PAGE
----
The NFL has reached a new low. It was bad enough that Ndamukong Suh was penalized for his hit on Jay Cutler in Sunday's game, but now the NFL has fined Suh $15,000 for the play.
I could at least understand why a flag was thrown during the game because at full speed the hit did look vicious. But after being able to watch film and clearly see that all Suh did was ferociously push Cutler in the shoulders, how in the hell can the NFL make the decision to fine him?
Going back to the preseason, Suh was fined $7,500 for essentially trying to rip Jake Delhomme's head off. I was surprised that Suh wasn't fined more because he so blatantly went after a quarterback's head. Now, though, the NFL has fined him twice as much for a play where Cutler's head was not involved at all. If you strictly go off the call made by Hochuli then you might see a need to fine Suh, but watching video of the play clearly shows that there was no "forearm shiver" and Suh certainly did not hit Cutler's head.
I don't know how the NFL can fine Suh this much for a play you would see in two-hand touch. It's beyond ridiculous. I know some see it as the NFL protecting quarterbacks, but Cutler was a runner when the hit happened. I'm sure the thought is that a quarterback is a quarterback no matter where he is on the field, but the NFL needs to get real with this crap. I understand fining helmet-to-helmet hits and I can even see why quarterbacks receive so much protection in the pocket. But Suh's hit was nowhere near worthy of a fine, let alone one for $15,000. The fact that he was penalized was bad enough, but to fine him is beyond outrageous. For me personally, it is yet another incident that makes me despise the NFL and everything it stands for under Roger Goodell.
After the jump, you can find various reactions to the play.
- Referee Ed Hochuli was asked about the call after the game by Tom Kowalski and said that he "felt it was an unnecessary non-football act — a blow to the back of the runner’s helmet in the process of him going down." Hochuli added that while quarterbacks receive more protection, on this play that was not why the call was made. He also added this:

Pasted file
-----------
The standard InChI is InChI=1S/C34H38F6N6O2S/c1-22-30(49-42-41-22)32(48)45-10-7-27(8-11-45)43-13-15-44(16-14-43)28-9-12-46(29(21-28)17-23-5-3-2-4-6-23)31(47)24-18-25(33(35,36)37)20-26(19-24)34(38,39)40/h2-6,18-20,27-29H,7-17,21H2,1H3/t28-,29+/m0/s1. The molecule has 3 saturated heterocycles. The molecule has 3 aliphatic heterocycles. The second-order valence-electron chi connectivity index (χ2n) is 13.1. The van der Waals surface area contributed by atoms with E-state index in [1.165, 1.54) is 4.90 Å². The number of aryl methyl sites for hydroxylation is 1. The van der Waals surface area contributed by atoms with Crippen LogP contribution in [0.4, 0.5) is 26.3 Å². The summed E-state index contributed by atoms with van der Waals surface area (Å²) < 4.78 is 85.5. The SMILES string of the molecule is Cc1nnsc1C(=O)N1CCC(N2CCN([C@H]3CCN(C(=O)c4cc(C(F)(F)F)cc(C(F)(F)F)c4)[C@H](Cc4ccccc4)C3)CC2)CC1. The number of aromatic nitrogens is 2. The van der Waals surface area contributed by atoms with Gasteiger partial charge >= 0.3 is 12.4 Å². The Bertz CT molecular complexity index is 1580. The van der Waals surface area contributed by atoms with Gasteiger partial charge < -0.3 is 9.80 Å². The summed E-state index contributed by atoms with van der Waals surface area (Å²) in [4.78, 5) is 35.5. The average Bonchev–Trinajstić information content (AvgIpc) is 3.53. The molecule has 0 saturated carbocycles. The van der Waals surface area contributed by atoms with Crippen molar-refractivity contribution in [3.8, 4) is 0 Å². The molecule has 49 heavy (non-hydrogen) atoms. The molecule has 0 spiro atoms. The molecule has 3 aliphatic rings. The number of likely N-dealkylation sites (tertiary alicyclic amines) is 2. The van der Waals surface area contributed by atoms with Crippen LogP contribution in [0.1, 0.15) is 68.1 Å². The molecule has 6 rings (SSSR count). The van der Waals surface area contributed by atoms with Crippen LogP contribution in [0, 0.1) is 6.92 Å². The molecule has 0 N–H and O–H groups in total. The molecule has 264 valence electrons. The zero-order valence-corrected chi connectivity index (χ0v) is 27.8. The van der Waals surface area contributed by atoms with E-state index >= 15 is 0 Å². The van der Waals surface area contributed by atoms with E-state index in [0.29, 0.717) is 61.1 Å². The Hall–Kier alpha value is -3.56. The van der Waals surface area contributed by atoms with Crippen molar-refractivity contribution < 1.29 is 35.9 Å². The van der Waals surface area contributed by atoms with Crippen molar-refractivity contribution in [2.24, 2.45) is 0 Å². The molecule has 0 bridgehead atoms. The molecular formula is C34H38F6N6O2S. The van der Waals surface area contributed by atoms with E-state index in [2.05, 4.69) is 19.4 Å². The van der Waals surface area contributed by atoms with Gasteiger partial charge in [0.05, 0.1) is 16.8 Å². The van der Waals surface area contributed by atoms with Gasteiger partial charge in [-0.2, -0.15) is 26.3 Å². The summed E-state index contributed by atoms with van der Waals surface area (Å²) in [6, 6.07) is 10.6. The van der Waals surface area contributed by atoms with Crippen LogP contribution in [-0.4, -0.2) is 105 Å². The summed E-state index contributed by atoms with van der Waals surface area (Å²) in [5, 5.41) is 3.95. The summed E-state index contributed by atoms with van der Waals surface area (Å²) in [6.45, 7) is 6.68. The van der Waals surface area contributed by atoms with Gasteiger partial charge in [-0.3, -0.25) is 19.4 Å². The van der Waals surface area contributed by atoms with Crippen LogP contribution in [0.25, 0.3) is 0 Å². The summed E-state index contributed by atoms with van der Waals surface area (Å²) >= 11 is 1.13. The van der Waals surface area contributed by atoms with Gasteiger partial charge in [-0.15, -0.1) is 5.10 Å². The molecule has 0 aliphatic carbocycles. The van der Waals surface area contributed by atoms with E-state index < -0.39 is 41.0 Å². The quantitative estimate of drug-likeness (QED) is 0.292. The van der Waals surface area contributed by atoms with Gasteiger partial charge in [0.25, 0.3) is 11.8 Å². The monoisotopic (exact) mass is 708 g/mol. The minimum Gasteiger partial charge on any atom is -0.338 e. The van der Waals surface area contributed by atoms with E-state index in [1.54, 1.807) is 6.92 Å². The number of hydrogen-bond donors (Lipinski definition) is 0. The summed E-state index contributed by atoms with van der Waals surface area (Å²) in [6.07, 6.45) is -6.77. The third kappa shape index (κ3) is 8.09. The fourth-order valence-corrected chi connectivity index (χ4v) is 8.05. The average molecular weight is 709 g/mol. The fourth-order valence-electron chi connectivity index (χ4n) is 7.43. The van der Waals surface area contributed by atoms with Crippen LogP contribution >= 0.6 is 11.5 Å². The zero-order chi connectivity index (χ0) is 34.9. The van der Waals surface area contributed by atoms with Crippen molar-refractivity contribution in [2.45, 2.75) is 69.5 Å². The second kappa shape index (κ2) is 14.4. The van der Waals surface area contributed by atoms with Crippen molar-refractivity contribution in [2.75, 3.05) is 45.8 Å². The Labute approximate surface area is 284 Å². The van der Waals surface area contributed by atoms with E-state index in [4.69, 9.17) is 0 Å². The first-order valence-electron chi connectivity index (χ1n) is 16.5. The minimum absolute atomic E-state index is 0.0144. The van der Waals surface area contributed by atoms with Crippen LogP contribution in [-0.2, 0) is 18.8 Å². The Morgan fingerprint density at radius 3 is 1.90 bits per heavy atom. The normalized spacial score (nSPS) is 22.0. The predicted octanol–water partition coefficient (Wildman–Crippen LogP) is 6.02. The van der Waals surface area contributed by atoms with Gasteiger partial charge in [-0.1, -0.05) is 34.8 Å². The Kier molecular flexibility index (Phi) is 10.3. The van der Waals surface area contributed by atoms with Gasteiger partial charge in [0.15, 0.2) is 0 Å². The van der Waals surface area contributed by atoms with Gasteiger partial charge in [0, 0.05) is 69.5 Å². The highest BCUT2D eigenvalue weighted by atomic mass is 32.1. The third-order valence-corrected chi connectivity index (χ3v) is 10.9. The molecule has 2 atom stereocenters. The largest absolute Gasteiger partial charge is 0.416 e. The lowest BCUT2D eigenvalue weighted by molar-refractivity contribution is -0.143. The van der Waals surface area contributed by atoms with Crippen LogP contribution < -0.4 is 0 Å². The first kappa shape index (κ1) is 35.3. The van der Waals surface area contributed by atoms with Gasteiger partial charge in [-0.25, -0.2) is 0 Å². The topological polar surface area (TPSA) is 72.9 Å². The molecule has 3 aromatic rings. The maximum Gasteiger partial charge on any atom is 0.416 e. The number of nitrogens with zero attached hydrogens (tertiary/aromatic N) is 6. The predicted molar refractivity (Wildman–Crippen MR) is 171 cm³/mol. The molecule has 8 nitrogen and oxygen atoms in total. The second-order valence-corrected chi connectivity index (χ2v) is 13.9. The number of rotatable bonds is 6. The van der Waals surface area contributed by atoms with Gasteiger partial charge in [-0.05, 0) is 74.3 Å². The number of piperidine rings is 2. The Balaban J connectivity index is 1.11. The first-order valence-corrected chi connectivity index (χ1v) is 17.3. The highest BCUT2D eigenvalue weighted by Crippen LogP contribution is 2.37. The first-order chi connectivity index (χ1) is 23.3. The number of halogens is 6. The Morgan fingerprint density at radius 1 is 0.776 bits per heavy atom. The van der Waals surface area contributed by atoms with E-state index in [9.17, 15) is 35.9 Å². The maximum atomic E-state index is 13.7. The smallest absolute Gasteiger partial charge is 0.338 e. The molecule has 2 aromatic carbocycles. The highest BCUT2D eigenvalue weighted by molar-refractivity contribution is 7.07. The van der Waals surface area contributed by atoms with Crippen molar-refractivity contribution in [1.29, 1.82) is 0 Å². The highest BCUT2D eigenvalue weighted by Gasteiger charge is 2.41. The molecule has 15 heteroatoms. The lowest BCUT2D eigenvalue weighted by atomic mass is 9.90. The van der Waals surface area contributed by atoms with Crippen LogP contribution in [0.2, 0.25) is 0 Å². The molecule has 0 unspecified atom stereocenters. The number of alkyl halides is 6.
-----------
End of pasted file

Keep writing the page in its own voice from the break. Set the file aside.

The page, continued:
"When you tackle people, you come in, and you wrap up and come with your arms and things like that. I felt he delivered a blow to the back (of the) runner that happened to be the quarterback. That is why I was down there following it. He’s my responsibility."All I can say is what a joke.
- Jim Schwartz seemed very confused by why the call was made, saying this:
"'Non-football act,' we really don't know what the definition of that is," Schwartz said. "I've not seen a definition of 'non-football act' before."
- Ndamukong Suh said this about the call:
"I don’t judge calls," Suh said. "It’s not my job. My job is to go out there and play, get the ball out. It was a great opportunity to attack the ball. It just happened. Whatever. I was going for the ball, so that’s all that matters."Cliff Avril was not as diplomatic, saying the call was "bogus."
- Bears center Olin Kreutz wasn't upset by the hit and didn't think it was cheap or dirty by any means.
- Bears GM Jerry Angelo said the hit was a "poor sign of a football player in the National Football League, given all that our game stands for." He also said the right call was made and that his players know better. Once again, all I can say is what a joke.
- Jay Cutler wasn't surprised that Suh was fined.
- If you haven't seen the play yet, a video of it is below.